Once again, the Dolphins filled a major need by picking up Thomas. Coming into this offseason, their big name running backs (Ronnie Brown and Ricky Williams) are free agents. That means right off the bat, Thomas will get a chance to compete for the starting job in a run-first offence. He could be a big factor, especially because he’s able and familiar with working out of the Wildcat Formation. The Dolphins traded three picks to move up and get Thomas, so they obviously have a lot of faith in his ability after he rushed for 1,585 yards in college last season – the third-highest total in the NCAA.
Top to bottom, offence and defence, the Lions had a very good draft in 2011. By adding Young, Detroit picked up a solid insurance policy for the injury-prone Nate Burleson. The Boise State receiver is a big play threat that can stretch the field vertically and will be put in a position to take advantage of the double teams that will undoubtedly continue to follow Calvin Johnson. The only drawback on Young? Matt Stafford has a ton of weapons at his disposal, which might mean less action for the rookie.
Dalton ranks in the high-end of my rookie quarterbacks for one simple reason – he will likely be under centre and not holding a clipboard come opening day. The pivot from TCU has drawn comparisons to Drew Brees and Peyton Manning (not bad) for being a smart, productive and reliable QB. But he will have his hands full in Cincinnati. Yes, Dalton will have a great wide receiver (Green) at his disposal, but once again, that Bengals’ offence is in a state of flux. In terms of his fantasy value, his true worth won’t be realized this season, but he could be a decent bye week/spot starter in the short term.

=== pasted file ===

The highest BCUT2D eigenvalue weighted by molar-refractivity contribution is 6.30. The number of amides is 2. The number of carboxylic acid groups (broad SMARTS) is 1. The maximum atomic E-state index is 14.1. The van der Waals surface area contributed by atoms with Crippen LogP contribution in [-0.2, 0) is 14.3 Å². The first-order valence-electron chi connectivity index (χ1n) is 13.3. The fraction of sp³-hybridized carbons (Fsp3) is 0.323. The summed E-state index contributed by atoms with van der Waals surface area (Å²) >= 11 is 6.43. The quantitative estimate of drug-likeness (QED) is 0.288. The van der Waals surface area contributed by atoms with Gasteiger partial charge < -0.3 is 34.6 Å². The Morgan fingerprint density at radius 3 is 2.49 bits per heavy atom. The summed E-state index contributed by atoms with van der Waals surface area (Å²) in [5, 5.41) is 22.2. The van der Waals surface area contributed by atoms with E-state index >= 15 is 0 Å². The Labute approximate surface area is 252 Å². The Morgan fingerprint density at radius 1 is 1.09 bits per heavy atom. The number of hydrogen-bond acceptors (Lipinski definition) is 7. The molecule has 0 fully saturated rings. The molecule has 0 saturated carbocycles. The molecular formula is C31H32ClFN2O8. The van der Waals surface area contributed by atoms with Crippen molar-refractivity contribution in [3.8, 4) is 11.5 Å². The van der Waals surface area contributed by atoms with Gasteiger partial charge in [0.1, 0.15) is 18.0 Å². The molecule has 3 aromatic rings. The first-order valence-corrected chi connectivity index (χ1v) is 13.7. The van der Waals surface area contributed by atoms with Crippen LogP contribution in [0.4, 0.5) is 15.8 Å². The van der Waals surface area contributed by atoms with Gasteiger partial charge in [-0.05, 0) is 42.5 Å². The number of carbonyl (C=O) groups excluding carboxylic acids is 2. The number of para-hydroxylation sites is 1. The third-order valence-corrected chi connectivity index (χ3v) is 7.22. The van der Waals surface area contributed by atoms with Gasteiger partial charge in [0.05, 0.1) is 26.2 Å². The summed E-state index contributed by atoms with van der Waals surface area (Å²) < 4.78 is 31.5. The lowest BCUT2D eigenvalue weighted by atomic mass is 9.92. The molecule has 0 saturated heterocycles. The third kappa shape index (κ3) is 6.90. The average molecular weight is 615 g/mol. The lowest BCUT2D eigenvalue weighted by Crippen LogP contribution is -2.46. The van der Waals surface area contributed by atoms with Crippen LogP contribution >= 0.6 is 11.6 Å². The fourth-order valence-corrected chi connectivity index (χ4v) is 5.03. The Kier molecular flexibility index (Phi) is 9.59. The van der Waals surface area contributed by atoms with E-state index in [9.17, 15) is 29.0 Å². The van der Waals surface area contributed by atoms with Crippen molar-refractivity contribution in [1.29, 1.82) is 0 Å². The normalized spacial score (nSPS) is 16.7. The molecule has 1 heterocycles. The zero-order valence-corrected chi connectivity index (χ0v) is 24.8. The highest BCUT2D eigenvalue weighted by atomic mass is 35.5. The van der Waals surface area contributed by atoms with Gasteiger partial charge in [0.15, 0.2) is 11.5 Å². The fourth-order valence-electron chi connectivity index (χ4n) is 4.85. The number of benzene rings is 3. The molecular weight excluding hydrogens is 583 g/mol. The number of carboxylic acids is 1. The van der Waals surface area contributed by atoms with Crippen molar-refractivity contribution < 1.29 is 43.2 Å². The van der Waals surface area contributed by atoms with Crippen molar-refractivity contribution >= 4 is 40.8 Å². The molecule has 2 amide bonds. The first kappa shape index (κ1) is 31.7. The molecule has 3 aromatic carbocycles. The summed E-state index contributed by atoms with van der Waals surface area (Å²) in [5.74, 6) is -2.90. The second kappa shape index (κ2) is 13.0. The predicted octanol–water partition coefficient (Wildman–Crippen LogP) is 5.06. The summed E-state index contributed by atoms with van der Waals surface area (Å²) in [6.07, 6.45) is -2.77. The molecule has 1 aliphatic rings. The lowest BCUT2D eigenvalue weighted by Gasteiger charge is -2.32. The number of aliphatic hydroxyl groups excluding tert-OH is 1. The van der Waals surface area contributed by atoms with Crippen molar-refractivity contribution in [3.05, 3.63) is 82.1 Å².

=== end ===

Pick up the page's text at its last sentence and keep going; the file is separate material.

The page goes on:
There were a lot of questions about whether Newton should have been selected first overall – but there’s no denying that the Panthers needed a quarterback. Newton will make a big impact in Carolina’s offence, with defences forced to keep an eye on the big QB, opening up running lanes for Jonathan Stewart while also creating space for the wide receivers. But with rumours that Steve Smith is on his way out of town, who will Newton be throwing to? And what about Jimmy Clausen? Will Newton be the starting quarterback come opening day? Only time will tell.
This was the biggest surprise of the draft. But just because the Vikings drafted Ponder doesn’t mean they’re done shopping for quarterbacks (Donovan McNabb?). There could be a fierce competition in training camp. Minnesota does have some good offensive weapons and a solid running game, so that will take some of the pressure off. But just like Newton, it’s unclear whether Ponder will be the Vikings’ QB once the season kicks off. And for that reason he has limited fantasy value, but the Ponder picture will get less foggy as the offseason progresses.
Baltimore spent a lot of money on the wide receiver position last year (Anquan Boldin, T.J. Houshmandzadeh) and didn’t get much in return. So the Ravens went out and picked up a receiver that has explosive speed and has the chance to make a real impact. Baltimore has a well-rounded offence, and that in itself is a plus for a deep threat like Smith. It’s unlikely that Smith will begin the season in the staring lineup, but depending how camp goes, don’t be surprised to see him on the field leaving defenders in his dust.